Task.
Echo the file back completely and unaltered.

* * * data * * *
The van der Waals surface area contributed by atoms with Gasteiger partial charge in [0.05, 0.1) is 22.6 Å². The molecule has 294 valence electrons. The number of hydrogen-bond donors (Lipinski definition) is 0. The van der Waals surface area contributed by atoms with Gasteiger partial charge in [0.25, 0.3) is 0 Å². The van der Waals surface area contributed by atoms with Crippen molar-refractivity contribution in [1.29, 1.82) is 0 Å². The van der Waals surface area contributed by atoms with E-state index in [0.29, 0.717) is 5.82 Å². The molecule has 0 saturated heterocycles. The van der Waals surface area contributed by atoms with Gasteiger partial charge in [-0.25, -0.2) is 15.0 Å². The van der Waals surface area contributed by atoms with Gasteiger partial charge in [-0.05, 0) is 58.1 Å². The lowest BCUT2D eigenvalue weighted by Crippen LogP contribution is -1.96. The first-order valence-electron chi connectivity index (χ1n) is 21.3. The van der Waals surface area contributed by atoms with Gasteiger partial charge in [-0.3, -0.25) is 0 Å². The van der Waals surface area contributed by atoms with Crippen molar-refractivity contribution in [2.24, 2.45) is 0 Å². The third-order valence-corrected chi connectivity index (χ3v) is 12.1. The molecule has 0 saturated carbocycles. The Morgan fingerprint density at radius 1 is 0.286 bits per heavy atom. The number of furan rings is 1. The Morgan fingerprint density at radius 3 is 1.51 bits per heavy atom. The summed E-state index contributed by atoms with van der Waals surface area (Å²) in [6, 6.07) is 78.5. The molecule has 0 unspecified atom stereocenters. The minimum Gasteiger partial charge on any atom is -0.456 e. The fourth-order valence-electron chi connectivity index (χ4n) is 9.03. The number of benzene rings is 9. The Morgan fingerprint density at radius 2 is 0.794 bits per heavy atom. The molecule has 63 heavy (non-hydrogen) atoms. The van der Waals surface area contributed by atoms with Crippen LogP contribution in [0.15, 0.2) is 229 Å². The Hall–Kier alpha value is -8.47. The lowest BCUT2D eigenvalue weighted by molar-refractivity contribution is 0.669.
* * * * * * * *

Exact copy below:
The van der Waals surface area contributed by atoms with Gasteiger partial charge in [0.05, 0.1) is 22.6 Å². The molecule has 294 valence electrons. The number of hydrogen-bond donors (Lipinski definition) is 0. The van der Waals surface area contributed by atoms with Gasteiger partial charge in [0.25, 0.3) is 0 Å². The van der Waals surface area contributed by atoms with Crippen molar-refractivity contribution in [1.29, 1.82) is 0 Å². The van der Waals surface area contributed by atoms with E-state index in [0.29, 0.717) is 5.82 Å². The molecule has 0 saturated heterocycles. The van der Waals surface area contributed by atoms with Gasteiger partial charge in [-0.25, -0.2) is 15.0 Å². The van der Waals surface area contributed by atoms with Gasteiger partial charge in [-0.05, 0) is 58.1 Å². The lowest BCUT2D eigenvalue weighted by Crippen LogP contribution is -1.96. The first-order valence-electron chi connectivity index (χ1n) is 21.3. The van der Waals surface area contributed by atoms with Gasteiger partial charge in [-0.3, -0.25) is 0 Å². The van der Waals surface area contributed by atoms with Crippen molar-refractivity contribution in [2.24, 2.45) is 0 Å². The third-order valence-corrected chi connectivity index (χ3v) is 12.1. The molecule has 0 saturated carbocycles. The Morgan fingerprint density at radius 1 is 0.286 bits per heavy atom. The number of furan rings is 1. The Morgan fingerprint density at radius 3 is 1.51 bits per heavy atom. The summed E-state index contributed by atoms with van der Waals surface area (Å²) in [6, 6.07) is 78.5. The molecule has 0 unspecified atom stereocenters. The minimum Gasteiger partial charge on any atom is -0.456 e. The fourth-order valence-electron chi connectivity index (χ4n) is 9.03. The number of benzene rings is 9. The Morgan fingerprint density at radius 2 is 0.794 bits per heavy atom. The molecule has 63 heavy (non-hydrogen) atoms. The van der Waals surface area contributed by atoms with Crippen LogP contribution in [0.15, 0.2) is 229 Å². The Hall–Kier alpha value is -8.47. The lowest BCUT2D eigenvalue weighted by molar-refractivity contribution is 0.669.